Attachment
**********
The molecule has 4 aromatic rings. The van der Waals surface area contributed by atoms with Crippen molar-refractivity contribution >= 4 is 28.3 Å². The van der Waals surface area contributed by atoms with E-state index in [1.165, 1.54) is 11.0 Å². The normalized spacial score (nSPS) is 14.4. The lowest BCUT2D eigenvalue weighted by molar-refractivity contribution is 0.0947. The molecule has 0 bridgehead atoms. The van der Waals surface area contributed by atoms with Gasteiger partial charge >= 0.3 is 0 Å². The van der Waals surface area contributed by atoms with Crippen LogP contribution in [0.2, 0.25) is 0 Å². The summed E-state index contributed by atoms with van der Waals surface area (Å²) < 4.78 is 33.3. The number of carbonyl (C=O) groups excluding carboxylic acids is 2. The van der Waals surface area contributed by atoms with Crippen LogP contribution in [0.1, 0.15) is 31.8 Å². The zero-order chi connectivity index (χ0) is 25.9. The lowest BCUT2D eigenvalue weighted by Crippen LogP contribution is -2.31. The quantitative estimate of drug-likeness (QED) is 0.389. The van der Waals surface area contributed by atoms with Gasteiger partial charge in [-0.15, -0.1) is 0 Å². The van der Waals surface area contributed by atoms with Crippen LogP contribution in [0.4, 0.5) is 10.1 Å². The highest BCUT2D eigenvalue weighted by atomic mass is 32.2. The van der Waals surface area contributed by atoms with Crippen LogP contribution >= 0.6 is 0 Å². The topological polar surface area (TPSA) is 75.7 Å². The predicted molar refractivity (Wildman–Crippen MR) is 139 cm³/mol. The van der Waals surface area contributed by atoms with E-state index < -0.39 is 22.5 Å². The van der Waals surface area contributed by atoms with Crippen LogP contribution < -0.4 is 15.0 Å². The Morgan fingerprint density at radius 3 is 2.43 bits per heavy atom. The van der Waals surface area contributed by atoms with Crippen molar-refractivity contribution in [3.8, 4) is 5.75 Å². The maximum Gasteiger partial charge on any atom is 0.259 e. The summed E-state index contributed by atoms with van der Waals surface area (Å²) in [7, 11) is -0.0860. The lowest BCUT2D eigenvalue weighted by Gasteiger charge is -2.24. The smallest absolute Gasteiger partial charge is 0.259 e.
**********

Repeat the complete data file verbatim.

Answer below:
The molecule has 4 aromatic rings. The van der Waals surface area contributed by atoms with Crippen molar-refractivity contribution >= 4 is 28.3 Å². The van der Waals surface area contributed by atoms with E-state index in [1.165, 1.54) is 11.0 Å². The normalized spacial score (nSPS) is 14.4. The lowest BCUT2D eigenvalue weighted by molar-refractivity contribution is 0.0947. The molecule has 0 bridgehead atoms. The van der Waals surface area contributed by atoms with Gasteiger partial charge >= 0.3 is 0 Å². The van der Waals surface area contributed by atoms with Crippen LogP contribution in [0.2, 0.25) is 0 Å². The summed E-state index contributed by atoms with van der Waals surface area (Å²) < 4.78 is 33.3. The number of carbonyl (C=O) groups excluding carboxylic acids is 2. The van der Waals surface area contributed by atoms with Crippen LogP contribution in [0.1, 0.15) is 31.8 Å². The zero-order chi connectivity index (χ0) is 25.9. The lowest BCUT2D eigenvalue weighted by Crippen LogP contribution is -2.31. The quantitative estimate of drug-likeness (QED) is 0.389. The van der Waals surface area contributed by atoms with Gasteiger partial charge in [-0.15, -0.1) is 0 Å². The van der Waals surface area contributed by atoms with Crippen LogP contribution in [0.4, 0.5) is 10.1 Å². The highest BCUT2D eigenvalue weighted by atomic mass is 32.2. The van der Waals surface area contributed by atoms with Crippen LogP contribution >= 0.6 is 0 Å². The topological polar surface area (TPSA) is 75.7 Å². The predicted molar refractivity (Wildman–Crippen MR) is 139 cm³/mol. The van der Waals surface area contributed by atoms with E-state index < -0.39 is 22.5 Å². The van der Waals surface area contributed by atoms with Crippen LogP contribution < -0.4 is 15.0 Å². The Morgan fingerprint density at radius 3 is 2.43 bits per heavy atom. The van der Waals surface area contributed by atoms with Crippen molar-refractivity contribution in [3.8, 4) is 5.75 Å². The maximum Gasteiger partial charge on any atom is 0.259 e. The summed E-state index contributed by atoms with van der Waals surface area (Å²) in [7, 11) is -0.0860. The lowest BCUT2D eigenvalue weighted by Gasteiger charge is -2.24. The smallest absolute Gasteiger partial charge is 0.259 e.